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Not Even Immortality Lasts Forever

Mostly True Stories

List Price: $25.00

ON SALE: February 18, 2020 | Hardcover | 5.5 x 8.25, 272 pages | ISBN 9781640092600
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McClanahan crafts his coming-of-age tales with comic wit and refreshing honesty, inviting readers to relive the memories that shaped his character and career–from hilarious childhood antics in small-town Kentucky to eye-opening adventures on the West Coast

A good story has a mind of its own and knows exactly where it wants to go; it seeks its truth the way water seeks its own level. But where is the line between memory and imagination, between nonfiction and the telling of a good story? In the mostly true stories that make up Not Even Immortality Lasts Forever, Ed McClanahan intrepidly tests the limits of that distinction.

This gathering of fiction-infused autobiographical stories opens in the postwar 1940s with the sudden, brief appearance of an itinerant street performer in McClanahan’s sleepy rural Kentucky hometown, an elderly bicyclist whose artistry seems, to the fourteen-year-old narrator, almost divinely inspired. Subsequent stories trace McClanahan’s uneasy but ultimately tender relationship with his no-nonsense “bidnessman” father and, simultaneously, his growing awareness of his own calling as a writer. McClanahan writes his way into the fabled Stanford University Creative Writing Program and forms lasting friendships with Ken Kesey and his then-notorious cohort, the Merry Pranksters.

After returning to Kentucky in the 1970s, McClanahan published his long-awaited novel, The Natural Man, in 1983, the first of seven well-received books. In 2019, he was inducted into the Kentucky Writers Hall of Fame.

About The Authors

ED MCCLANAHAN is the author of several books, and his writing has appeared in Esquire, Rolling Stone, and Playboy. McClanahan has taught English and creative writing at Oregon State University, Stanford University, the University of Montana, and the University of Kentucky. He and his wife live in Lexington, Kentucky.

ED MCCLANAHAN, a native of northeastern Kentucky, is the author of several books, including The Natural Man and Famous People I Have Known. He is the recipient of a Wallace Stegner Fellowship, two Yaddo fellowships, and an Al Smith Fellowship. He has taught at Oregon State University, Stanford, the University of Kentucky, the University of Montana, and Northern Kentucky University. He lives in Kentucky with his wife.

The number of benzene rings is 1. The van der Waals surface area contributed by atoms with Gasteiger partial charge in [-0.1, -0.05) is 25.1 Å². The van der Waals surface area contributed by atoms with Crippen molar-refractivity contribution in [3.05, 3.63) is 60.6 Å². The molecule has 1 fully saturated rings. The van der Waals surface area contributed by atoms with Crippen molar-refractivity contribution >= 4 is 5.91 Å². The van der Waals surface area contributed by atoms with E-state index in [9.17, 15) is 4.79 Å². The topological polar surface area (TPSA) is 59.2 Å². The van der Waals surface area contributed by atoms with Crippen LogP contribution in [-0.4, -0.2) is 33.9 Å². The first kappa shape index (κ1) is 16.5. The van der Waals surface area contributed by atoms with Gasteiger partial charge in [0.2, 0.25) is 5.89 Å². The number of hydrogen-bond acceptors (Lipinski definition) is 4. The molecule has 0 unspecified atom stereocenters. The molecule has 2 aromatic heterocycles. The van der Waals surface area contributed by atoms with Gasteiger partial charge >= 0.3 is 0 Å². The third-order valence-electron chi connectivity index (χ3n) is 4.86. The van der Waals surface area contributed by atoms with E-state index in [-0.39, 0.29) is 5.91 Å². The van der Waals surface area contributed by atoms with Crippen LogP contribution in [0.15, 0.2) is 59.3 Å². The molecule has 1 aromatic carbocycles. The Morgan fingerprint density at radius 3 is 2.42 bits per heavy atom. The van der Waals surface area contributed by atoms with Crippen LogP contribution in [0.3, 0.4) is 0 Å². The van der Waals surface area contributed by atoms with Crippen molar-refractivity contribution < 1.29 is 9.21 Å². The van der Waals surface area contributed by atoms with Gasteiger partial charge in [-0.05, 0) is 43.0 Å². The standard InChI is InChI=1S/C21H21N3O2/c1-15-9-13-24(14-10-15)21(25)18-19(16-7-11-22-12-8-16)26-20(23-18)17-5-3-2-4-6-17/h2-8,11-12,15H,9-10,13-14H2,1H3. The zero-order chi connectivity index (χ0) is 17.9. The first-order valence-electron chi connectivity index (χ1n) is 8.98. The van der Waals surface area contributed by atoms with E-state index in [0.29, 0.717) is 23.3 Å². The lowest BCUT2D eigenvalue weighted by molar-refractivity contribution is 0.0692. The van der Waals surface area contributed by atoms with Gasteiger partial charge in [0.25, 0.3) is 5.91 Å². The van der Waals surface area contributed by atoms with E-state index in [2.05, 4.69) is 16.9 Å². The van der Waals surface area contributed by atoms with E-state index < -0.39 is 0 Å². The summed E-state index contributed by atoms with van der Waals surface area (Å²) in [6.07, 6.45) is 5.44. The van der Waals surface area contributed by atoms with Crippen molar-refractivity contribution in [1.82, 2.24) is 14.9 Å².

Praise

"This book is all over the map--in the best possible ways. Long admirers of McClanahan don't want McClanahan Bound. We want him, as here, available in all his florid, wide-ranging, unpredictable, savvy, and sassy (and, I'm sorry, yes, extremely humane) abundance. Somewhere in him resides the restless, extravagant spirit of Mark Twain."—Richard Ford

"I'm sorry, all you lovers of The Natural Man et al., but Not Even Immortality Lasts Forever may be Ed McClanahan's best book yet. Never again can I say that I don't laugh out loud--or walk around reciting to the closest human--while reading a book. McClanahan has cornered the market in self-deprecation. This memoir belongs on the same shelf as Nordan's Boy with Loaded Gun and the works of David Sedaris. What a great, comical joyride by a large-hearted man."—George Singleton, author of Staff Picks

"To tell about his early years in Kentucky, Ed McClanahan has channeled the voice of Mark Twain and propelled us off to military camp and Southern Gentlemen's college (you will want to read this book just to find out what he did with the dress code there) and even to an extravagant launching party of his parents' houseboat. From tall tale to artful hyperbole, the verbal wizardry in this fabulous book is tops. McClanahan always has a blast with words, running the language around in circles. He can't just say 'a humble abode' when 'a humble ensquatment' will do. So much here is fresh and invigorating--and often tender and sweet. His portrayal of his father is especially touching. And there are dogs. I will treasure this memoir forever. It's immortal!"—Bobbie Ann Mason, author of In Country and The Girl in the Blue Beret

"A master of comic fiction and humorous essays."—David Pitt, Booklist

"Classic McClanahan: the tale of the perennial underdog who, despite all odds, redeems himself in the end, snatching a moment of dignity from the clutches of humiliation."—San Francisco Chronicle

"A vivid expression of this aesthetic, an 'implied autobiography' . . . a perfect encapsulation of what McClanahan's been up to all along."—Los Angeles Times

"Playful, self-deprecating and wickedly sharp, McClanahan's nine autobiographical short stories delve into youthful shenanigans and poignant first love in the 1940s . . . McClanahan muses on the writing life and classic Americana with giddy nostalgia and gently barbed humor."—Publishers Weekly (starred review)

"Most people who have had as much fun as Ed McClanahan are dead."—Bob Edwards, Lexington Herald Leader

"This collection is a devil-may-care miscellany of early short fiction, collaborations, reviews, magazine articles, even an irreverent obituary. The short stories are as gaudily excessive as the author cheerfully acknowledges them to be. Of more general interest are the nonfiction pieces, in all their variegated glory."—Boston Globe